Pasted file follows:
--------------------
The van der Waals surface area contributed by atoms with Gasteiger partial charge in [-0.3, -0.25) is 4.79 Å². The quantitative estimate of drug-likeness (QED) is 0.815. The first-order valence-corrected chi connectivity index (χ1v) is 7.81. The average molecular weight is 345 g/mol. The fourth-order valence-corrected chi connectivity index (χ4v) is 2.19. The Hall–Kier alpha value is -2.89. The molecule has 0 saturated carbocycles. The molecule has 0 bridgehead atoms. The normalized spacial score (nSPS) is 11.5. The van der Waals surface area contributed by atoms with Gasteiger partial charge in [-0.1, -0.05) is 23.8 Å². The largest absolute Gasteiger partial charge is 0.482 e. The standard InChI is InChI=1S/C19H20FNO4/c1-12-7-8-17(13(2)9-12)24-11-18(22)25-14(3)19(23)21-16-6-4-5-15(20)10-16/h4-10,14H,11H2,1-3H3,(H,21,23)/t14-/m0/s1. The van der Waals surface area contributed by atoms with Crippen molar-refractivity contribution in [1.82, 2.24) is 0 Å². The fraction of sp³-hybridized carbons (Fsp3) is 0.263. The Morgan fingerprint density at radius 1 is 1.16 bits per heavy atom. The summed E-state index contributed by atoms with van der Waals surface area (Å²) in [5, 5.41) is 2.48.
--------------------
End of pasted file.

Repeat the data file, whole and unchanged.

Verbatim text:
The van der Waals surface area contributed by atoms with Gasteiger partial charge in [-0.3, -0.25) is 4.79 Å². The quantitative estimate of drug-likeness (QED) is 0.815. The first-order valence-corrected chi connectivity index (χ1v) is 7.81. The average molecular weight is 345 g/mol. The fourth-order valence-corrected chi connectivity index (χ4v) is 2.19. The Hall–Kier alpha value is -2.89. The molecule has 0 saturated carbocycles. The molecule has 0 bridgehead atoms. The normalized spacial score (nSPS) is 11.5. The van der Waals surface area contributed by atoms with Gasteiger partial charge in [-0.1, -0.05) is 23.8 Å². The largest absolute Gasteiger partial charge is 0.482 e. The standard InChI is InChI=1S/C19H20FNO4/c1-12-7-8-17(13(2)9-12)24-11-18(22)25-14(3)19(23)21-16-6-4-5-15(20)10-16/h4-10,14H,11H2,1-3H3,(H,21,23)/t14-/m0/s1. The van der Waals surface area contributed by atoms with Crippen molar-refractivity contribution in [1.82, 2.24) is 0 Å². The fraction of sp³-hybridized carbons (Fsp3) is 0.263. The Morgan fingerprint density at radius 1 is 1.16 bits per heavy atom. The summed E-state index contributed by atoms with van der Waals surface area (Å²) in [5, 5.41) is 2.48.